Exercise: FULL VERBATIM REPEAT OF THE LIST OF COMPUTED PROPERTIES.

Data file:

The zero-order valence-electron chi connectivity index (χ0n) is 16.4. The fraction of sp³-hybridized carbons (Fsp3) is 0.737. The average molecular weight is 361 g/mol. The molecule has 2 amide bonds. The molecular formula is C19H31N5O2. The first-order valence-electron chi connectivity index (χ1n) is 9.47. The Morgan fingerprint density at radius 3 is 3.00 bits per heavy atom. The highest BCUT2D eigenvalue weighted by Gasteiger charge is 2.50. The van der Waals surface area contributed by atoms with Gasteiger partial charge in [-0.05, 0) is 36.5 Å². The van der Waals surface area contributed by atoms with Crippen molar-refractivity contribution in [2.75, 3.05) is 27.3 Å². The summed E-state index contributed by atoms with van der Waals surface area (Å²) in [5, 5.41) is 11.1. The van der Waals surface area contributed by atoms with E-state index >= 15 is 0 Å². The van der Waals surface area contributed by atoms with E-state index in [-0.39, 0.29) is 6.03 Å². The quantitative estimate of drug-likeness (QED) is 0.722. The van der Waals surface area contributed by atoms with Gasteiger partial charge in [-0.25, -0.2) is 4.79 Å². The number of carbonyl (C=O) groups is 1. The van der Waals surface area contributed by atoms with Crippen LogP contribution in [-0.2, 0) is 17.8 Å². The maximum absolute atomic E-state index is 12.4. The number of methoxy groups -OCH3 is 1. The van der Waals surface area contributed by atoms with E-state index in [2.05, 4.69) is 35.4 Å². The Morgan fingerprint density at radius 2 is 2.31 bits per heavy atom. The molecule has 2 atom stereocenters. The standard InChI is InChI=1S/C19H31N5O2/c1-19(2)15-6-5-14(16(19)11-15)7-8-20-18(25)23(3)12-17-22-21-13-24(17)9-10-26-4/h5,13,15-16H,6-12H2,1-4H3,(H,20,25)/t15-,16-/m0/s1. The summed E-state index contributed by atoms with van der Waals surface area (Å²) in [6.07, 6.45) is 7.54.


The zero-order valence-electron chi connectivity index (χ0n) is 16.4. The fraction of sp³-hybridized carbons (Fsp3) is 0.737. The average molecular weight is 361 g/mol. The molecule has 2 amide bonds. The molecular formula is C19H31N5O2. The first-order valence-electron chi connectivity index (χ1n) is 9.47. The Morgan fingerprint density at radius 3 is 3.00 bits per heavy atom. The highest BCUT2D eigenvalue weighted by Gasteiger charge is 2.50. The van der Waals surface area contributed by atoms with Gasteiger partial charge in [-0.05, 0) is 36.5 Å². The van der Waals surface area contributed by atoms with Crippen molar-refractivity contribution in [2.75, 3.05) is 27.3 Å². The summed E-state index contributed by atoms with van der Waals surface area (Å²) in [5, 5.41) is 11.1. The van der Waals surface area contributed by atoms with E-state index >= 15 is 0 Å². The van der Waals surface area contributed by atoms with E-state index in [-0.39, 0.29) is 6.03 Å². The quantitative estimate of drug-likeness (QED) is 0.722. The van der Waals surface area contributed by atoms with Gasteiger partial charge in [-0.25, -0.2) is 4.79 Å². The number of carbonyl (C=O) groups is 1. The van der Waals surface area contributed by atoms with Crippen LogP contribution in [-0.2, 0) is 17.8 Å². The maximum absolute atomic E-state index is 12.4. The number of methoxy groups -OCH3 is 1. The van der Waals surface area contributed by atoms with E-state index in [2.05, 4.69) is 35.4 Å². The Morgan fingerprint density at radius 2 is 2.31 bits per heavy atom. The molecule has 2 atom stereocenters. The standard InChI is InChI=1S/C19H31N5O2/c1-19(2)15-6-5-14(16(19)11-15)7-8-20-18(25)23(3)12-17-22-21-13-24(17)9-10-26-4/h5,13,15-16H,6-12H2,1-4H3,(H,20,25)/t15-,16-/m0/s1. The summed E-state index contributed by atoms with van der Waals surface area (Å²) in [6.07, 6.45) is 7.54.